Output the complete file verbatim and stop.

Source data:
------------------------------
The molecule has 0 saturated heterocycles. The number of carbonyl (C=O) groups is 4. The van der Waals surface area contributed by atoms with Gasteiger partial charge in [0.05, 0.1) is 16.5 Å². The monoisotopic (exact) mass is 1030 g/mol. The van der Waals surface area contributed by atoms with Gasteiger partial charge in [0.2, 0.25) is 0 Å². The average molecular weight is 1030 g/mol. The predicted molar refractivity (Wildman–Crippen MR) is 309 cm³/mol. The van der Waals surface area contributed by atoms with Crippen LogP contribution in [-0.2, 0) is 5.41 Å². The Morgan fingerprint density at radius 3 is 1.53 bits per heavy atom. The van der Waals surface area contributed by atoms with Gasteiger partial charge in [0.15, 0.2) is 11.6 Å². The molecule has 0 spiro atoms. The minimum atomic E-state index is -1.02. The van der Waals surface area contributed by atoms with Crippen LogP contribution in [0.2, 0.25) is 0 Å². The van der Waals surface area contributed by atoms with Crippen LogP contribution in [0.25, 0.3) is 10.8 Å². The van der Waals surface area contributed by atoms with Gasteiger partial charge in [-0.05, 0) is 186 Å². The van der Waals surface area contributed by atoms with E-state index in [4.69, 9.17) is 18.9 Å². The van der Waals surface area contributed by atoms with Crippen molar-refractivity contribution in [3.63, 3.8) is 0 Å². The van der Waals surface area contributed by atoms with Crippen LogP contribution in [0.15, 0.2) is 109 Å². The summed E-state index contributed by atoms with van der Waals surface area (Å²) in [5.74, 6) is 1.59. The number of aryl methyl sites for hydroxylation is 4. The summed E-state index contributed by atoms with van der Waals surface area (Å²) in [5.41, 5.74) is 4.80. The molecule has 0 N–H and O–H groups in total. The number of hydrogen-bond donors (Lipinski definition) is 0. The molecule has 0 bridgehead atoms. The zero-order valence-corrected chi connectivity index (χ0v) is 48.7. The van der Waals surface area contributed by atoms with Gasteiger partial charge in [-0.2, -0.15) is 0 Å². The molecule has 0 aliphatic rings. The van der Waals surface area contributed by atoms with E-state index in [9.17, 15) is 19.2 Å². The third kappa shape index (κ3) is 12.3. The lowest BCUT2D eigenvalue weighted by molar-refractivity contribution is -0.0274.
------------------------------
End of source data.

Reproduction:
The molecule has 0 saturated heterocycles. The number of carbonyl (C=O) groups is 4. The van der Waals surface area contributed by atoms with Gasteiger partial charge in [0.05, 0.1) is 16.5 Å². The monoisotopic (exact) mass is 1030 g/mol. The van der Waals surface area contributed by atoms with Gasteiger partial charge in [0.2, 0.25) is 0 Å². The average molecular weight is 1030 g/mol. The predicted molar refractivity (Wildman–Crippen MR) is 309 cm³/mol. The van der Waals surface area contributed by atoms with Crippen LogP contribution in [-0.2, 0) is 5.41 Å². The Morgan fingerprint density at radius 3 is 1.53 bits per heavy atom. The van der Waals surface area contributed by atoms with Gasteiger partial charge in [0.15, 0.2) is 11.6 Å². The molecule has 0 spiro atoms. The minimum atomic E-state index is -1.02. The van der Waals surface area contributed by atoms with Crippen LogP contribution in [0.2, 0.25) is 0 Å². The van der Waals surface area contributed by atoms with Crippen LogP contribution in [0.25, 0.3) is 10.8 Å². The van der Waals surface area contributed by atoms with Gasteiger partial charge in [-0.05, 0) is 186 Å². The van der Waals surface area contributed by atoms with E-state index in [4.69, 9.17) is 18.9 Å². The van der Waals surface area contributed by atoms with Crippen molar-refractivity contribution in [3.63, 3.8) is 0 Å². The van der Waals surface area contributed by atoms with Crippen LogP contribution in [0.15, 0.2) is 109 Å². The summed E-state index contributed by atoms with van der Waals surface area (Å²) in [5.74, 6) is 1.59. The number of aryl methyl sites for hydroxylation is 4. The summed E-state index contributed by atoms with van der Waals surface area (Å²) in [5.41, 5.74) is 4.80. The molecule has 0 N–H and O–H groups in total. The number of hydrogen-bond donors (Lipinski definition) is 0. The molecule has 0 bridgehead atoms. The zero-order valence-corrected chi connectivity index (χ0v) is 48.7. The van der Waals surface area contributed by atoms with Gasteiger partial charge in [-0.2, -0.15) is 0 Å². The molecule has 0 aliphatic rings. The van der Waals surface area contributed by atoms with E-state index in [9.17, 15) is 19.2 Å². The third kappa shape index (κ3) is 12.3. The lowest BCUT2D eigenvalue weighted by molar-refractivity contribution is -0.0274.